We are not the first Lib Dems who think that saying inner-city children are less able to hold a pen for three hours is crazy. You need to read twitter and the vitriol about that belief that is being sent your way.

    Being poor doesn’t stop you from developing skills.

    As for you adding the four reports to your original piece in an attempt to justify these conclusions. None of these reports are based on the UK educational system or UK children. Only one of them can easily be pointed to as a reputable study. Also none of these reports look at anything except money where in reality there are many other circumstances that can change how a child is brought up. Money is not the be all and end all and to believe as such is a detriment to a large percentage of children around the world. Having a strong and stable home life is important and being able to afford things is well and nice but it isn’t everything.

    neilmonnery

    17 Sep 12 at 1:53 pm

  6. I agree with much of this but diet does play a role. In fact starving kids, will actually be made to be cleverer as long as they don’t get to the end of being malnourished and the extreme end of starvation.

    Also eating lots of sugar including fizzy drinks can apparently cause some brains to be more insulin resistant and therefore less good at memory recall. If you read the New Scientist the other week, it said we could be eating our way to dementia, now how much this would affect a 14-16year old to sit exams is unknown.

    Diet does have an effect, but its not as easy as to say its a poor/rich divide. For example, in the fasting/starving mode, then clearly those who are unable to afford food all the time might do better and be cleverer but then again poorer families have the worst diets so their memories could be affected. Then again the kids who are rich and learn about this research, could begin an alternate day fasting or the 5:2 diet and therefore boost their memory.

    That being said, I don’t like the idea of sitting one exam as people won’t be able to show they know the subject in various ways.

    Nicola

    17 Sep 12 at 1:27 pm

  7. My issue was only with the rich/poor comment. There are scientific studies that say everything. You speak about how ‘we could be eating our way to dementia’ but of course we also could not be. It is just too simplistic to say that these changes will affect the poor far more than the rich. There are many factors that go into each individual case and money is just one of them.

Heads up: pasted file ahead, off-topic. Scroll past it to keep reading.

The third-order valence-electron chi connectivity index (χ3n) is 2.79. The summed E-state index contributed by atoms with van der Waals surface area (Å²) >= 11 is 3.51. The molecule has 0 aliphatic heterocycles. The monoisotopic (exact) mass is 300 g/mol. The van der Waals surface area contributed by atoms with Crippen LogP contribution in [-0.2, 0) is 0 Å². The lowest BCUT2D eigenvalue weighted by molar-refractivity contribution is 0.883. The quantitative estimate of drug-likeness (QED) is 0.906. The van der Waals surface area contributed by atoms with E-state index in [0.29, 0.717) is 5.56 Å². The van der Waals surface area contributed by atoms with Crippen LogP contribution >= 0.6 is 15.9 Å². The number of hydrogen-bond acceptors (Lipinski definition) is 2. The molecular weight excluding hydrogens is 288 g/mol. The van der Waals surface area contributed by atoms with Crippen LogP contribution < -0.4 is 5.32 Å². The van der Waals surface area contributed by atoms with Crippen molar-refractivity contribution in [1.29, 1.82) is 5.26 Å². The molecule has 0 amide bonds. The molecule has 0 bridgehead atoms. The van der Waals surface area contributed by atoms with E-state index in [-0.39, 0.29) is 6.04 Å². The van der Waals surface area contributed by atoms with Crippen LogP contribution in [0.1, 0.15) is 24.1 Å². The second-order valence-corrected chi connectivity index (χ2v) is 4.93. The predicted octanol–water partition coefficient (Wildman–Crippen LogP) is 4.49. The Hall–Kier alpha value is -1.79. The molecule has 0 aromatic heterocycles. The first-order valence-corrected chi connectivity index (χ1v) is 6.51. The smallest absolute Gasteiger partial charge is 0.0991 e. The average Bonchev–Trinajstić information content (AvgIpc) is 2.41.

neilmonnery

    17 Sep 12 at 2:16 pm

  8. I agree with a lot of this.

    Diet does play a role though. If your starving that stimulates new neurons to grow, so helps with memory recall. Only if its the right amount, obviously if you become malnourished and starving to the point your organ shut down, clearly isn’t helpful. But there is a level of starving/fasting that is helpful according to the latest research.

    Again, the latest research is showing that eating too much sugary foods and fizzy drinks causes alzheimers, if your brain becomes insulin resistant that is. The more you eat, drink sugar causes your brain to develop alzheimers earlier, now how this affects the memory recall of 14-16year olds is unclear but to say their memory isn’t being affected would be naive.

    Of course, this doesn’t divide neatly into a rich/poor divide. Poor people are more likely to go hungry, therefore improve their memory but they are also likely to have the worst diets and the most sugar affecting.

    Then again rich spoilt kids are probably likely to eat a lot of sugar as their parents may well be bad at disciplining them when it comes to the food they eat.
    At the same time, their also more likely to know the latest research and act accordingly. Therefore its swings and roundabouts.

    Your comment however, that diet does not affect performance is simplistic.

    Nicola

    17 Sep 12 at 2:17 pm

  9. The more you eat, drink sugar causes your brain to develop alzheimers earlier, now how this affects the memory recall of 14-16year olds is unclear but to say their memory isn’t being affected would be naive.